My goal setting curse turned toxic when I told myself that in order to have time to pursue all my interests and hobbies, I’d need a strict schedule. Work out X amount of days a week, read for X number of minutes before bed, work on an art project for X number of hours on the weekend, etc.

Essentially, the source of my joy and relaxation turned sour because of the obsession with checking things off a list to feel like I was achieving things.

The Arrival Fallacy

The high stress and struggle to settle into a work-life balance was driving me nuts and made me feel isolated from those around me. It wasn’t until I read about a psychological thought trap called the “Arrival Fallacy” that I realized that my feeling of goal overload wasn’t unheard of.

The Arrival Fallacy explains that we derive happiness from the anticipation of reaching a goal and that feeling of eventual accomplishment becomes the norm as we make progress. Then, when we finally reach the goal, it’s not as fulfilling as we had hoped. It may not bring the same level of happiness that we thought or there might be unanticipated challenges that make reality less appealing.

The result is that we are constantly strung along by the promise of accomplishment because that’s what makes us feel good.

In my case, my mind was so glued on the end goal that I forgot why I even set the goal in the first place. For example, morning runs to train for a half marathon began to feel like a dreaded chore, when originally, I started running because I liked running.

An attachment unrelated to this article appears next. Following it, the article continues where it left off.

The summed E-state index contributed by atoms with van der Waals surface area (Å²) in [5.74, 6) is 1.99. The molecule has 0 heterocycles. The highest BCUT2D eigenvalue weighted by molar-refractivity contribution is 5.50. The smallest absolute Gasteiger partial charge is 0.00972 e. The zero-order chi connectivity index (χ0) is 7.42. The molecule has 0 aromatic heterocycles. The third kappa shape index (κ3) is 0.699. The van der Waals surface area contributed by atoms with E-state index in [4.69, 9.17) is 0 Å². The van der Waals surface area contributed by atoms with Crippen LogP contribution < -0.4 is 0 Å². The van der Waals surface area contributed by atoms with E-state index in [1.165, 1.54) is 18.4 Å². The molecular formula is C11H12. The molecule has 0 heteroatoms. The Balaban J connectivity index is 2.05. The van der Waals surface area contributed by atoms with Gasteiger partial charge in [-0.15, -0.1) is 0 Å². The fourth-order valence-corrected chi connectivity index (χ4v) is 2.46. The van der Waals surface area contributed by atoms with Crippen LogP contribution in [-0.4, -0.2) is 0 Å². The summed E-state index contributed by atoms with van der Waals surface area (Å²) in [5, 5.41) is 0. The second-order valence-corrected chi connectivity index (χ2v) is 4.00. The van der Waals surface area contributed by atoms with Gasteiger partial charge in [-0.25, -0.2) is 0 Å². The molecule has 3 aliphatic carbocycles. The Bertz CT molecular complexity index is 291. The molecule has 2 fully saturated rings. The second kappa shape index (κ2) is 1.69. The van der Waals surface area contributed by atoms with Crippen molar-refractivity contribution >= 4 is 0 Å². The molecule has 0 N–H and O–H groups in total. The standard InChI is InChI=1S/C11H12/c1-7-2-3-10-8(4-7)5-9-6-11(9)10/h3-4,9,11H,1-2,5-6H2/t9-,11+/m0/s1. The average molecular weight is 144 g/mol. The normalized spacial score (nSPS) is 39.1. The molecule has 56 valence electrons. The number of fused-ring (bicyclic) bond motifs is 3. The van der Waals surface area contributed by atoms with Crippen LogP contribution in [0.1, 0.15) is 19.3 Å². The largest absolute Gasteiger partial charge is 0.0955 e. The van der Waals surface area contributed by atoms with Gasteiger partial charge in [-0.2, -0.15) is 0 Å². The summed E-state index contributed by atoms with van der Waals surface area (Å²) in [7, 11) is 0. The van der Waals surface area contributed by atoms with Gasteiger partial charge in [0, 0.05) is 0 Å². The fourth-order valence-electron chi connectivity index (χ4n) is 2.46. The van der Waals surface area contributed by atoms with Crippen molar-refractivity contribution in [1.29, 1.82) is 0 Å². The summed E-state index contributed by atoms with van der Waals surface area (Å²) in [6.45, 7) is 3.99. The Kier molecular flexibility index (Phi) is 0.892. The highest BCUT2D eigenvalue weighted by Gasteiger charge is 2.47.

Learning to chill and the true meaning of carpe diem

Relaxing makes sense in theory, but in practice, it’s a struggle for someone driven by goal fulfillment. It’s difficult to see the value in kicking up your feet and clearing your mind if there’s no obvious long-term benefit. How will relaxing help you get that next job promotion, after all?

Self-care activities like laughing, pursuing hobbies, positive affirmation can help achieve overall wellbeing. Rather than seeing these as activities you must do just for the sake of checking them off, they should be approached as a welcomed break when you do have time. If you’re feeling overwhelmed for time, reevaluate your priorities and cut activities out.

After taking a step back, I found that I was over-committing to my hobbies. Rather than using them as a time to unwind and pursue things that brought me joy, I approached them as goals, which just increased stress because I didn’t always have time to work on them. While you should set time aside to relax, those activities shouldn’t be a burden or means to an end (a goal).

The lesson I’m still learning is that if I’m not deriving happiness from the process to reach a goal, the goal probably isn’t worth it in the end. The age-old saying that the journey matters much more than the destination itself stands true.

Raquel Thoesen

Raquel Thoesen

Raquel Thoesen is a contributing writer for Online Counseling Programs, an online portal for mental health resources and school counseling programs. She is also a desert native of Arizona but prefers to think of the world as home while writing about her experiences traveling and teaching abroad.
Raquel Thoesen